Anyone taking the bus or train to work in the UK this morning would have been confronted by this headline in the popular free newspaper the Metro, creating the impression (again) that our schools are currently populated by armies of illiterate teachers who can hardly distinguish their anus from their olecranon. So let me try to put the ‘problem’ into perspective. One of my many responsibilities in a previous role as a DHT in a large secondary comprehensive school was to read, comment on and sign the twice-yearly reports for my year group – around 250 students. In the course of doing that I would regularly have to return to members of staff who had errors in their reports and ask, as diplomatically as possible, that they be re-written, to save potential embarrassment all round (Note that ‘embarrassment’ is a tricky word to spell). It is a task I did not enjoy. Was it ignorance on the part of the teacher or simply the pressure of deadlines and a hundred and one other things on their minds? In my view it was much of the latter and a little bit of the former.
“Evidence presented to the Review suggested that a small, but none-the-less significant, number of initial teacher education students lack some of the fundamental attributes to become good teachers, including limited interpersonal skills and basic weaknesses in literacy and numeracy. Although the evidence was largely impressionistic and applied only to a minority of students, the concern was persistent and widespread and needs to be addressed.”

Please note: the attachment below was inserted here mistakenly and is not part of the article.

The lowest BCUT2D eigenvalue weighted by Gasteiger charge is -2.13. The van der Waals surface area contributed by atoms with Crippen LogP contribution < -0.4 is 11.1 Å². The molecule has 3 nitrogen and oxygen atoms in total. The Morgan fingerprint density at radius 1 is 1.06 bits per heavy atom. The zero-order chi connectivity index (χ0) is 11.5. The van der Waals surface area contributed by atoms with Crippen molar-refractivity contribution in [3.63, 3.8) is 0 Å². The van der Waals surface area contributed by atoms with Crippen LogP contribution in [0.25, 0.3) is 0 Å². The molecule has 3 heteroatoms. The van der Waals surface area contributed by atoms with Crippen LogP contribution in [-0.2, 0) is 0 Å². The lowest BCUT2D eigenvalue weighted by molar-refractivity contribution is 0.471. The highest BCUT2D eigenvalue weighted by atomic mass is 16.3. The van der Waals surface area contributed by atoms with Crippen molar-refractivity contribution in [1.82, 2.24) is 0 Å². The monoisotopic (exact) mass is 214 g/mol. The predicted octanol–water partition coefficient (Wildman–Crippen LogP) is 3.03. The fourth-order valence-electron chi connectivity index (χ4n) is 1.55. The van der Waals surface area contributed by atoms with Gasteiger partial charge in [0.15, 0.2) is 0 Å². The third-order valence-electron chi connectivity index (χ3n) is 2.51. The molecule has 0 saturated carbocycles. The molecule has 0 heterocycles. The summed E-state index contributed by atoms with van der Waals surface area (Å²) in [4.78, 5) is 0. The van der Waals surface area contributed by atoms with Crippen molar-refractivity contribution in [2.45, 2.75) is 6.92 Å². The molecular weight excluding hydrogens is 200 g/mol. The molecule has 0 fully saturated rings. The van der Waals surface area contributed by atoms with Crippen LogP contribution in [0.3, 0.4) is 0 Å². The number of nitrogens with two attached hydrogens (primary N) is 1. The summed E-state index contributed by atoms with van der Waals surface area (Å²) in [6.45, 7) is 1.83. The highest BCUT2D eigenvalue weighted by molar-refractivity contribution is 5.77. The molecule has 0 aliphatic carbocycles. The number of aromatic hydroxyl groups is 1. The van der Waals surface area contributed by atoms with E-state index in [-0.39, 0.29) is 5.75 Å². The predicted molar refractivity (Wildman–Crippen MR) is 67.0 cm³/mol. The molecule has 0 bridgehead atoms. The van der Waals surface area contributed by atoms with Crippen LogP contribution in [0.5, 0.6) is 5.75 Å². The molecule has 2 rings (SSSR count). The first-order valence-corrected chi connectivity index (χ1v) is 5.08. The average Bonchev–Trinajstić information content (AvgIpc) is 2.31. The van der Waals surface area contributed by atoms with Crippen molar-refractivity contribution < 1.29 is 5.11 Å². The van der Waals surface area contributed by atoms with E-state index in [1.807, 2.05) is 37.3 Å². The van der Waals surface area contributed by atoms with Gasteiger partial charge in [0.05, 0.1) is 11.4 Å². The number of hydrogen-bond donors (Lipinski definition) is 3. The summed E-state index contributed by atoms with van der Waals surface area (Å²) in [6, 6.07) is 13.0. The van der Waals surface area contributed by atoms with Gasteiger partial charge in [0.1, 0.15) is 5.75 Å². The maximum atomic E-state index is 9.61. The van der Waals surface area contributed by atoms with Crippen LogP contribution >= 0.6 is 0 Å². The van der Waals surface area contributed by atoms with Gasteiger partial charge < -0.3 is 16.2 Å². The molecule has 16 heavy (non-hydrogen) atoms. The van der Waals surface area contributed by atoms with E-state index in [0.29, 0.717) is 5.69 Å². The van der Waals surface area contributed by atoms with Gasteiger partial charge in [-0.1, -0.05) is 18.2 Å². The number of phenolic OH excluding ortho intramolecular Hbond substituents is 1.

Teaching Scotland’s Future - Report of a review of teacher education in Scotland January 2011
Teachers do, occasionally, make mistakes when writing reports. But we all mistakes, don’t we? Of course we do, yet teachers, uniquely it seems among the population at large, are not allowed to. They must be above reproach, infallible, superhuman, an expectation all too easily taken up by the mainstream media. Newspapers, and newspaper journalists themselves you may have noticed, also make mistakes, despite having internal mechanisms to ensure that they don’t, a point not lost on independent ICT consultant and founder of L4L Leon Cych, who contacted the Metro and asked them about their newspaper and the role of the sub-editor. You can hear the resulting conversation here (Note that it is easy to confuse ‘hear’ and ‘here’ if you are in a hurry).
At the risk of spoiling the fun for anyone who has yet to attend one of my literacy sessions with teachers, I often begin with a spelling test consisting of four or five words, offering a substantial prize for anyone who achieves full marks. Only one person has ever claimed the prize, and he admitted later that he had attended an earlier event so remembered the words, which I hadn’t changed. The moral of the story is that whether you are a teacher or just an ordinary human being, when it comes to literacy none of us is the finished article (Note the singular noun ‘none’ – no one – takes a singular verb ‘is’). The key issue is not whether you know, or think you know, everything, but whether you are aware of your weaknesses and are taking the appropriate steps to improve them.
Footnote: the most common error in the reports I was responsible for checking was a failure to distinguish between ‘practice’ and ‘practise’. When I explained the difference to one colleague I was told that I was making it up.